The Giant Insects That Maine Residents Often Mistake For Flying Cockroaches
Cockroach infestations within homes and buildings are certainly not rare in the state of Maine, as three common species, the American cockroach, the brown-banded cockroach and the German cockroach, can be found indoors in all regions of the state. The German cockroach is the most common roach pest that infests homes in the Maine, and the adults are easily recognizable for the two black stripes that run lengthwise across their light brown shell. In addition to this prominent feature, adults possess one set of fully grown wings, but luckily, this species rarely takes flight. However, it is not uncommon for residents of Maine to find large-sized airborne insects flying toward the outside lights on their home. Although these insects resemble large cockroaches, they are most likely giant water bugs.
The term “water bug” is commonly used to refer to cockroaches and several other insects of a similar appearance. But the common nickname is most appropriately used to refer to an aquatic insect species known as Lethocerus americanus. There exists much misinformation concerning the giant water bug on the internet where many websites inaccurately claim that these insects invade and nest within the walls of houses in large numbers. In reality, the giant water bug is not considered a significant insect pest to homes, as these insects require an aquatic environment in order to survive, just as their nickname suggests. But during this species’ mating season, large groups of water bugs take flight to new water sources. These water sources include ponds, lakes, rivers, streams, creeks, puddles and even chlorinated pools.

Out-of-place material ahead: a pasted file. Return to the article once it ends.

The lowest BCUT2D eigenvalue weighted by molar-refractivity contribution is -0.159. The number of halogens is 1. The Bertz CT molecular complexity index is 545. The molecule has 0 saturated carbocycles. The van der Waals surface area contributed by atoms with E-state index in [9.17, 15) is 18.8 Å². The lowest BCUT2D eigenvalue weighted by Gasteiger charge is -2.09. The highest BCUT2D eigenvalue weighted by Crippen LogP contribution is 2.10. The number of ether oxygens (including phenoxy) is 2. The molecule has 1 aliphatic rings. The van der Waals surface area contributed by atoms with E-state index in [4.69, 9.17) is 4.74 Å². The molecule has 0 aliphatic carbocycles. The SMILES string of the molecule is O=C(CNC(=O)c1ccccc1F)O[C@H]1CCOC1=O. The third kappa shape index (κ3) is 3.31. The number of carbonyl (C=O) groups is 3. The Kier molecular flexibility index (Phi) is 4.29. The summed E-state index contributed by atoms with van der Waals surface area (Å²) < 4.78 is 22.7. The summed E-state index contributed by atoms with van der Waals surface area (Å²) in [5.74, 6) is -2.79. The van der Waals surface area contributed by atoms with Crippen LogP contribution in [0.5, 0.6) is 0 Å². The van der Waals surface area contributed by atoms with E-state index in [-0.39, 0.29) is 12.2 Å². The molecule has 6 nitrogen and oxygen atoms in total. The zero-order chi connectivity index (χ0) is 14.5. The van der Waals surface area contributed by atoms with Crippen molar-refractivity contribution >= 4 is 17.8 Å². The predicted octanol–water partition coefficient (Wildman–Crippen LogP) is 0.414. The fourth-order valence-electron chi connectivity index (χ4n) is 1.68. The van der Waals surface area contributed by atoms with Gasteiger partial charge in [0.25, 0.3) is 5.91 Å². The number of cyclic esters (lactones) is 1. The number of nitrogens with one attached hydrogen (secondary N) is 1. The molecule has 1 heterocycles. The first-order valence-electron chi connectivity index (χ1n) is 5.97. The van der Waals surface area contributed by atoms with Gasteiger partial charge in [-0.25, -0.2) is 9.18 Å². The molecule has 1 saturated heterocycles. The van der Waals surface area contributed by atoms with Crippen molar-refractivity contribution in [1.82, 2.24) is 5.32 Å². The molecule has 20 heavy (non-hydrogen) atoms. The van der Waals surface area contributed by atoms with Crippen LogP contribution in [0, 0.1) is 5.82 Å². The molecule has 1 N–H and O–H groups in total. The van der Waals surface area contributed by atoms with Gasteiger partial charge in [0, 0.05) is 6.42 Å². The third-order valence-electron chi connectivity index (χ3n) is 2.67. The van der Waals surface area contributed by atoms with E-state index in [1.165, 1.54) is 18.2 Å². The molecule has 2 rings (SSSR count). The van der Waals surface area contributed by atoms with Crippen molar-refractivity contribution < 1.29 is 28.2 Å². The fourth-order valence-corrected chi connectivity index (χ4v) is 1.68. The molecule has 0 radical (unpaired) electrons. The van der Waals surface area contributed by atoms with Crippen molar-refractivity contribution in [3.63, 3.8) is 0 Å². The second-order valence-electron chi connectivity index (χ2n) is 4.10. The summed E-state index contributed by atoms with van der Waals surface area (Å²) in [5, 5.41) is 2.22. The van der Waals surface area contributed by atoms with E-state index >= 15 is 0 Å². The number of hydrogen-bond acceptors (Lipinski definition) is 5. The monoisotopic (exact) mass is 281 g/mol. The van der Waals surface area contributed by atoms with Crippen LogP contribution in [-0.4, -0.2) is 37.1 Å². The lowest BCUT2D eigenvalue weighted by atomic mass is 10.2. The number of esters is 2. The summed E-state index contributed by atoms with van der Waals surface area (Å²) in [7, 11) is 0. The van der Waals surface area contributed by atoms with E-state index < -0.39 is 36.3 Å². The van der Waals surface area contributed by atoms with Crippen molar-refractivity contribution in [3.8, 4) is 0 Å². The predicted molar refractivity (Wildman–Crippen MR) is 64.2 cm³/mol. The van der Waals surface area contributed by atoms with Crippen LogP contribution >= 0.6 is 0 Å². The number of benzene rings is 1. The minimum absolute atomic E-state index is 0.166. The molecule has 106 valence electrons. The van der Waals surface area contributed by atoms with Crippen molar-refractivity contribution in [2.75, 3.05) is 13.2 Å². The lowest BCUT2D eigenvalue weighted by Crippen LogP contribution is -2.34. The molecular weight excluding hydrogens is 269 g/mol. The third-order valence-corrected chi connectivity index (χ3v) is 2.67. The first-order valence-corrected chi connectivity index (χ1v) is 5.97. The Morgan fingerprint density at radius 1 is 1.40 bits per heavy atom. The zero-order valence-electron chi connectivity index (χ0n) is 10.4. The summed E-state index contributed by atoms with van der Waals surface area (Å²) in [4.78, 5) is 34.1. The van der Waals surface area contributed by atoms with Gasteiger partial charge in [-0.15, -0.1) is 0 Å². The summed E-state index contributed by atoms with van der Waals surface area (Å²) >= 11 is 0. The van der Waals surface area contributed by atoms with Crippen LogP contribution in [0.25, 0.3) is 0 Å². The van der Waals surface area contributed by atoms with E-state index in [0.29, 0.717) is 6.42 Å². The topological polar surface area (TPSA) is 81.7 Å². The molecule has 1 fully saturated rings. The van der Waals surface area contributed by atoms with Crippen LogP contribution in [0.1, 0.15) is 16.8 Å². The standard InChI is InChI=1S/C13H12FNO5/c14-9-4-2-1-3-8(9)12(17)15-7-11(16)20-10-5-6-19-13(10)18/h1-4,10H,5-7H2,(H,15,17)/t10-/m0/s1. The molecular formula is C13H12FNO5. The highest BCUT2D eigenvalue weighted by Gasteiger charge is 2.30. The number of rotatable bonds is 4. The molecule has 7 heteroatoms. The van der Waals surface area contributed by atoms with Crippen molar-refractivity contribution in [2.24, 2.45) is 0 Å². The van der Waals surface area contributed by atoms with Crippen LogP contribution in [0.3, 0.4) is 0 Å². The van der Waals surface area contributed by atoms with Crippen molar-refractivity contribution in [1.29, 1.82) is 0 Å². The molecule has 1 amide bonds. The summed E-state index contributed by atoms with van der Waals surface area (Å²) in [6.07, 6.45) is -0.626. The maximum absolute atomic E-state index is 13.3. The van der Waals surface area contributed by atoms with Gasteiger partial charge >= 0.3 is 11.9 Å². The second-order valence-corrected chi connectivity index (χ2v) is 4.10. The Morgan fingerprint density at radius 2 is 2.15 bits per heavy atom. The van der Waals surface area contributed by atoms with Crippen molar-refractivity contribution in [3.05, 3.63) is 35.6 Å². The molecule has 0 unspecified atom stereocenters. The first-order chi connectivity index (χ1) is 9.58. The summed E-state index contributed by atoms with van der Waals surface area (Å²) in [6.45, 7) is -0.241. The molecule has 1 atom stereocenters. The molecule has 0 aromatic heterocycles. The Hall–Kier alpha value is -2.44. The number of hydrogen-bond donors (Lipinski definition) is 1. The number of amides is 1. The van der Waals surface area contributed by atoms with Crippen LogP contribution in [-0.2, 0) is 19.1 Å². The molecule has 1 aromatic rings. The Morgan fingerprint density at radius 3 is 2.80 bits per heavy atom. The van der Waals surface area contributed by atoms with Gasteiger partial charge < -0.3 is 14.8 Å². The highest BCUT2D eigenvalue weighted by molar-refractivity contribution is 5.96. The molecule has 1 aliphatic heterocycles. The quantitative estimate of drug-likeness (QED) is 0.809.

Unsurprisingly, these seasonal mating flights bring giant water bugs into urban and suburban areas where they are frequently found in parking lots, residential lawns and the front and back porches of homes. Unfortunately, water bugs are attracted to artificial lights, which can make these insects an occasional nuisance for residents. It should also be noted that water bugs can inflict extremely painful bites, so they should never be handled, and it would be wise to avoid their swarms. Water bugs are hard to miss when they establish a presence on a property, as the L. americanus species grows to be at least 2 inches in length, making them one of the largest insect species in North America.
Do you believe that you have encountered a water bug, or several, within a residential area in the past?